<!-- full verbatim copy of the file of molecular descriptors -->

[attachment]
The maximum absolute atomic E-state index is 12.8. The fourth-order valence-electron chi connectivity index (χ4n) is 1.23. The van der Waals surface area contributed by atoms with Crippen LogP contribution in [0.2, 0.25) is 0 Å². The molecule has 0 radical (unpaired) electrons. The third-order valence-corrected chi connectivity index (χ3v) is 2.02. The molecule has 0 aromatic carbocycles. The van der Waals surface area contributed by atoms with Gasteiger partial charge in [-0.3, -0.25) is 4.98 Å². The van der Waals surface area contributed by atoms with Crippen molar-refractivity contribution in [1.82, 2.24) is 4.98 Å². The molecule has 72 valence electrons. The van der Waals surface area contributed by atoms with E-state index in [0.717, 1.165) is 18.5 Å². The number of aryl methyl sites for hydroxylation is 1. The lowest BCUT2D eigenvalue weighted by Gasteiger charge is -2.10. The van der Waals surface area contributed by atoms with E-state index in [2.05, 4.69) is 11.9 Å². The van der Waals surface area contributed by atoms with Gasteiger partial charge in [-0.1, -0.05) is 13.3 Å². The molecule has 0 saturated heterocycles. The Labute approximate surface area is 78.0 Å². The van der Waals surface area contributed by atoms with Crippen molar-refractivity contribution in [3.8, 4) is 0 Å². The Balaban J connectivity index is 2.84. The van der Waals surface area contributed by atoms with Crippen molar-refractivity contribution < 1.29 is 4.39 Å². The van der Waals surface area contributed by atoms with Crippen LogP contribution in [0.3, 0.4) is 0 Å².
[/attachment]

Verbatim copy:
The maximum absolute atomic E-state index is 12.8. The fourth-order valence-electron chi connectivity index (χ4n) is 1.23. The van der Waals surface area contributed by atoms with Crippen LogP contribution in [0.2, 0.25) is 0 Å². The molecule has 0 radical (unpaired) electrons. The third-order valence-corrected chi connectivity index (χ3v) is 2.02. The molecule has 0 aromatic carbocycles. The van der Waals surface area contributed by atoms with Gasteiger partial charge in [-0.3, -0.25) is 4.98 Å². The van der Waals surface area contributed by atoms with Crippen molar-refractivity contribution in [1.82, 2.24) is 4.98 Å². The molecule has 72 valence electrons. The van der Waals surface area contributed by atoms with E-state index in [0.717, 1.165) is 18.5 Å². The number of aryl methyl sites for hydroxylation is 1. The lowest BCUT2D eigenvalue weighted by Gasteiger charge is -2.10. The van der Waals surface area contributed by atoms with E-state index in [2.05, 4.69) is 11.9 Å². The van der Waals surface area contributed by atoms with Gasteiger partial charge in [-0.1, -0.05) is 13.3 Å². The molecule has 0 saturated heterocycles. The Labute approximate surface area is 78.0 Å². The van der Waals surface area contributed by atoms with Crippen molar-refractivity contribution in [3.8, 4) is 0 Å². The Balaban J connectivity index is 2.84. The van der Waals surface area contributed by atoms with Crippen molar-refractivity contribution < 1.29 is 4.39 Å². The van der Waals surface area contributed by atoms with Crippen LogP contribution in [0.3, 0.4) is 0 Å².